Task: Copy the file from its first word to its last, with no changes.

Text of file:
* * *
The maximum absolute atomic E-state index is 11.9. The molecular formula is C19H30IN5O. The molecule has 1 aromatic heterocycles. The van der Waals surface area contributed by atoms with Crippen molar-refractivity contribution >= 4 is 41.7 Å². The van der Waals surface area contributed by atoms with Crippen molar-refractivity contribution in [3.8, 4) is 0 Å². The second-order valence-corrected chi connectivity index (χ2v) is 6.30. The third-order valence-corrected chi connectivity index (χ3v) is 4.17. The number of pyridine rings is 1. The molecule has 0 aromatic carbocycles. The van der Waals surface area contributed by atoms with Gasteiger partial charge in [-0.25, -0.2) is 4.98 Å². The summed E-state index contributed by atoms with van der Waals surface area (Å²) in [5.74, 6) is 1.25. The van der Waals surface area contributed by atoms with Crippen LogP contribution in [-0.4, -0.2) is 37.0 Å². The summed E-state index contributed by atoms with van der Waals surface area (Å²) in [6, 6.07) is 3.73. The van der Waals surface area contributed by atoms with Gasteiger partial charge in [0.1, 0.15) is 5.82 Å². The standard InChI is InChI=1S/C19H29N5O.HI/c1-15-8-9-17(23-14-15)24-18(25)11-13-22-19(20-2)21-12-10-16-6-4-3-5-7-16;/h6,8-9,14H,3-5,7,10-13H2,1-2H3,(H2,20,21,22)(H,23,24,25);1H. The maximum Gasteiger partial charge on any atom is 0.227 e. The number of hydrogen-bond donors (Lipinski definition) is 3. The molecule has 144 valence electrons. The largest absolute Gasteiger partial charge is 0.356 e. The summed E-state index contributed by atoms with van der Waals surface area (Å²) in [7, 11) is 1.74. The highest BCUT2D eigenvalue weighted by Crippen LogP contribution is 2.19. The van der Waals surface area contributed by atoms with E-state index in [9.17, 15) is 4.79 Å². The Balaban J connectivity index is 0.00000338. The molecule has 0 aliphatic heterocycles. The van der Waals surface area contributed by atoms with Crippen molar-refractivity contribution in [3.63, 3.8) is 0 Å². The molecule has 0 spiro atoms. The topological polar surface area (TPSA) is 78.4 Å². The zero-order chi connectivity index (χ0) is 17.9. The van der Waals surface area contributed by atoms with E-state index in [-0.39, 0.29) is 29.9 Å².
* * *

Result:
The maximum absolute atomic E-state index is 11.9. The molecular formula is C19H30IN5O. The molecule has 1 aromatic heterocycles. The van der Waals surface area contributed by atoms with Crippen molar-refractivity contribution >= 4 is 41.7 Å². The van der Waals surface area contributed by atoms with Crippen molar-refractivity contribution in [3.8, 4) is 0 Å². The second-order valence-corrected chi connectivity index (χ2v) is 6.30. The third-order valence-corrected chi connectivity index (χ3v) is 4.17. The number of pyridine rings is 1. The molecule has 0 aromatic carbocycles. The van der Waals surface area contributed by atoms with Gasteiger partial charge in [-0.25, -0.2) is 4.98 Å². The summed E-state index contributed by atoms with van der Waals surface area (Å²) in [5.74, 6) is 1.25. The van der Waals surface area contributed by atoms with Crippen LogP contribution in [-0.4, -0.2) is 37.0 Å². The summed E-state index contributed by atoms with van der Waals surface area (Å²) in [6, 6.07) is 3.73. The van der Waals surface area contributed by atoms with Gasteiger partial charge in [0.1, 0.15) is 5.82 Å². The standard InChI is InChI=1S/C19H29N5O.HI/c1-15-8-9-17(23-14-15)24-18(25)11-13-22-19(20-2)21-12-10-16-6-4-3-5-7-16;/h6,8-9,14H,3-5,7,10-13H2,1-2H3,(H2,20,21,22)(H,23,24,25);1H. The maximum Gasteiger partial charge on any atom is 0.227 e. The number of hydrogen-bond donors (Lipinski definition) is 3. The molecule has 144 valence electrons. The largest absolute Gasteiger partial charge is 0.356 e. The summed E-state index contributed by atoms with van der Waals surface area (Å²) in [7, 11) is 1.74. The highest BCUT2D eigenvalue weighted by Crippen LogP contribution is 2.19. The van der Waals surface area contributed by atoms with E-state index in [9.17, 15) is 4.79 Å². The Balaban J connectivity index is 0.00000338. The molecule has 0 aliphatic heterocycles. The van der Waals surface area contributed by atoms with Crippen molar-refractivity contribution in [3.63, 3.8) is 0 Å². The molecule has 0 spiro atoms. The topological polar surface area (TPSA) is 78.4 Å². The zero-order chi connectivity index (χ0) is 17.9. The van der Waals surface area contributed by atoms with E-state index in [-0.39, 0.29) is 29.9 Å².